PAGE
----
The Truth About Nitrates in Food: Are Nitrates Bad For You or Actually Healthy?

Are Nitrates Bad For You or Actually Healthy?Nitrates and nitrites are both chemical compounds that are important plant nutrients. They occur naturally in the environment, but can also be made synthetically. Nitrate itself is nontoxic. It can either be ingested or produced by the body. Once in the body, however, nitrates can be converted into nitrites, which are more toxic. Nitrite can interact with other compounds to form carcinogens.[1]

Both nitrates and nitrites are used as preservatives in many foods. Ingredient labels of processed foods will often have preservatives like potassium or sodium nitrate, as well as potassium or sodium nitrite. But these compounds can also occur naturally in many foods.

Risks of nitrates in food

So are nitrates bad for you? Nitrates themselves do not pose a significant health risk. However, nitrites do have the ability to contribute to carcinogen synthesis. The effect of nitrites on the risk of cancer in humans is debated and studies so far are controversial.[1] Compounds produced when nitrates and nitrites are metabolized do show carcinogenic activity in laboratory and human studies,[2] so they may be a risk to your health.

Researchers believe more research is needed to elucidate the risks of nitrates and nitrites on human health, and they conclude that intake of these compounds should be limited. Most people, however, ingest much fewer nitrates and nitrites than the recommended amount.[2] While eating a lot of processed foods and cured meats might expose you to excessive nitrates or nitrites, the benefits of eating more nitrate-rich vegetables probably outweigh the risks. You might do well to add a few more beets or spinach to your diet, as these nitrate-rich foods can lower your risk of cardiovascular disease.

Health benefits of nitrates from natural sources

While nitrites are not often found in natural plant sources of food, many vegetables can be high in nitrates. Natural sources of nitrates include beets, green leafy vegetables like spinach, celery, and radishes. Nitrate can be converted to nitric oxide (NO) in the body, which is an important signaling molecule.[2] One of the most important benefits of increased NO is a reduction in blood pressure.

Nitrate-rich foods lower blood pressure

NO helps lower blood pressure through blood vessel dilation, inhibition of platelet aggregation, and improving the health of blood vessel walls.[2] In one study, a meal of 250 mg spinach, rich in nitrates, lowered blood pressure and improved the stiffness of arteries in healthy men and women.[3] Another study in the journal Hypertension found that 250 mL of beet juice decreased blood pressure in healthy volunteers, and they attribute the effects to the nitrate content.[4] Researchers also found that there was at least a 5 mmHg decrease in systolic blood pressure in adults given beet juice. This reduction decreases mortality from stroke by 14% and from cardiovascular diseases by 9%.[5]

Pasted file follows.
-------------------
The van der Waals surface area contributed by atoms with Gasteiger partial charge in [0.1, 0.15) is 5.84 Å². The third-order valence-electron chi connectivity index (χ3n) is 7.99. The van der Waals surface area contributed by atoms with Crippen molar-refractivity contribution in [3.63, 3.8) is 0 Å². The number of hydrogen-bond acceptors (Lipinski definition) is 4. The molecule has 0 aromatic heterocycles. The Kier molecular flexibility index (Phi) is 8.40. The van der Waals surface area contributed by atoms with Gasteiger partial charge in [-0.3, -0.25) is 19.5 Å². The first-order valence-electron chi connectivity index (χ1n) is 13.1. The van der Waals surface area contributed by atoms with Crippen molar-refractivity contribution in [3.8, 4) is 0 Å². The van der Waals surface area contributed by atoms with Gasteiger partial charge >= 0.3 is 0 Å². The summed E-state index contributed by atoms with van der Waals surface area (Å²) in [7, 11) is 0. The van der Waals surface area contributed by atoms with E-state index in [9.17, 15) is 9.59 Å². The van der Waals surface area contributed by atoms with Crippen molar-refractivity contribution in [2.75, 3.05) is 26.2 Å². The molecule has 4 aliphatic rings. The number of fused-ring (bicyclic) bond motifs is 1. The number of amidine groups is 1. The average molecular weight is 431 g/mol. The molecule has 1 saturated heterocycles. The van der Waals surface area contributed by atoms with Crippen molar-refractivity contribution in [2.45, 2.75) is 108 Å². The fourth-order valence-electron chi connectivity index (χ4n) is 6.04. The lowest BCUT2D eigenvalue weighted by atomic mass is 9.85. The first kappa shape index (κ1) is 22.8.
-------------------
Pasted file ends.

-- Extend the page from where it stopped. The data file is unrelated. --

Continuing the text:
This research shows that nitrates are not all bad, but that they can, in fact benefit your health. Eating more beets, spinach, celery, and green-leafy vegetables high in nitrate can help to decrease your blood pressure and lower your risk of cardiovascular disease. Your best bet is to avoid excessive nitrate and nitrite additives by avoiding processed and cured foods.

Share your experience

What are your thoughts on the nitrate and nitrite debate? Do you avoid nitrates added to foods as preservatives? Share your thoughts in the comments section below.


[1] Toxicol Rev. 2003;22(1):41-51.

[2] Mol Nutr Food Res. 2014 Aug 27.

[3] Nitric Oxide. 2013 Nov 30;35:123-30.

[4] Hypertension. 2010 Aug;56(2):274-81.

[5] J Nutr. 2013 Jun;143(6):818-26.

Comments
  • Eeek! So, taking beet powder for its NO to pump up blood vessels during workouts was increasing my cancer risk. I won’t be using it anymore. If I had known that even the vegetable form of nitrates was risky I would never have started using them. There really should be a warning label on them. I honestly thought the risk only applied to the cured meats version of nitrates, and not all nitrates. Now I know better, but it may already be too late.

    Reply

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